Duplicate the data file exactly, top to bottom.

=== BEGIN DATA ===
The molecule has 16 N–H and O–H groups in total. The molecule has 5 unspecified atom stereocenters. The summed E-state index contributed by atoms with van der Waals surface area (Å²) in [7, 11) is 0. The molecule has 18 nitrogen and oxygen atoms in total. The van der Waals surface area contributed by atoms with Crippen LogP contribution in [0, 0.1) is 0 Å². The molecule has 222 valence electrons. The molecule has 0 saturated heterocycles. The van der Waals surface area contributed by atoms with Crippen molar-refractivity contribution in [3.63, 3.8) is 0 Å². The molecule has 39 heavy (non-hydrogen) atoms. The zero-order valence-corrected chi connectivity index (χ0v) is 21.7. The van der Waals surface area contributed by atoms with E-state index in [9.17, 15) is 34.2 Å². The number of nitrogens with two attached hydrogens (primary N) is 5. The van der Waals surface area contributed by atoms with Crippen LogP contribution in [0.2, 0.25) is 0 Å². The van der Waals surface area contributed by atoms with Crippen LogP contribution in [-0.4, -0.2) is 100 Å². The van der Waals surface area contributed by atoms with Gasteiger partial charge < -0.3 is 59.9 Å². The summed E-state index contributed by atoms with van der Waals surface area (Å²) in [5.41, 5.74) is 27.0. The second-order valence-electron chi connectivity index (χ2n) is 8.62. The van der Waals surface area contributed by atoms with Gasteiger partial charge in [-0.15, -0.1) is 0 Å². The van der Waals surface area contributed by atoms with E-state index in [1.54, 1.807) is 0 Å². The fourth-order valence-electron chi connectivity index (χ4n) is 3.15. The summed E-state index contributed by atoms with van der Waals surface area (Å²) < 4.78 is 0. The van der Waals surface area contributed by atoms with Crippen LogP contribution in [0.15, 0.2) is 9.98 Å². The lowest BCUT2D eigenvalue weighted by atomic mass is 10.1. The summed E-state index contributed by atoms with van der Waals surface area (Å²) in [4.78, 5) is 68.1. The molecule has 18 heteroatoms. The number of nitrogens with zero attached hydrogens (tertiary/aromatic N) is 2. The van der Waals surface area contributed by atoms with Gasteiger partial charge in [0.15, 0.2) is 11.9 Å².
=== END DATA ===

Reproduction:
The molecule has 16 N–H and O–H groups in total. The molecule has 5 unspecified atom stereocenters. The summed E-state index contributed by atoms with van der Waals surface area (Å²) in [7, 11) is 0. The molecule has 18 nitrogen and oxygen atoms in total. The van der Waals surface area contributed by atoms with Crippen LogP contribution in [0, 0.1) is 0 Å². The molecule has 222 valence electrons. The molecule has 0 saturated heterocycles. The van der Waals surface area contributed by atoms with Crippen molar-refractivity contribution in [3.63, 3.8) is 0 Å². The molecule has 39 heavy (non-hydrogen) atoms. The zero-order valence-corrected chi connectivity index (χ0v) is 21.7. The van der Waals surface area contributed by atoms with E-state index in [9.17, 15) is 34.2 Å². The number of nitrogens with two attached hydrogens (primary N) is 5. The van der Waals surface area contributed by atoms with Crippen LogP contribution in [0.2, 0.25) is 0 Å². The van der Waals surface area contributed by atoms with Crippen LogP contribution in [-0.4, -0.2) is 100 Å². The van der Waals surface area contributed by atoms with Gasteiger partial charge < -0.3 is 59.9 Å². The summed E-state index contributed by atoms with van der Waals surface area (Å²) in [5.41, 5.74) is 27.0. The second-order valence-electron chi connectivity index (χ2n) is 8.62. The van der Waals surface area contributed by atoms with Gasteiger partial charge in [-0.15, -0.1) is 0 Å². The van der Waals surface area contributed by atoms with E-state index in [1.54, 1.807) is 0 Å². The fourth-order valence-electron chi connectivity index (χ4n) is 3.15. The summed E-state index contributed by atoms with van der Waals surface area (Å²) < 4.78 is 0. The van der Waals surface area contributed by atoms with Crippen LogP contribution in [0.15, 0.2) is 9.98 Å². The lowest BCUT2D eigenvalue weighted by atomic mass is 10.1. The summed E-state index contributed by atoms with van der Waals surface area (Å²) in [4.78, 5) is 68.1. The molecule has 18 heteroatoms. The number of nitrogens with zero attached hydrogens (tertiary/aromatic N) is 2. The van der Waals surface area contributed by atoms with Gasteiger partial charge in [0.15, 0.2) is 11.9 Å².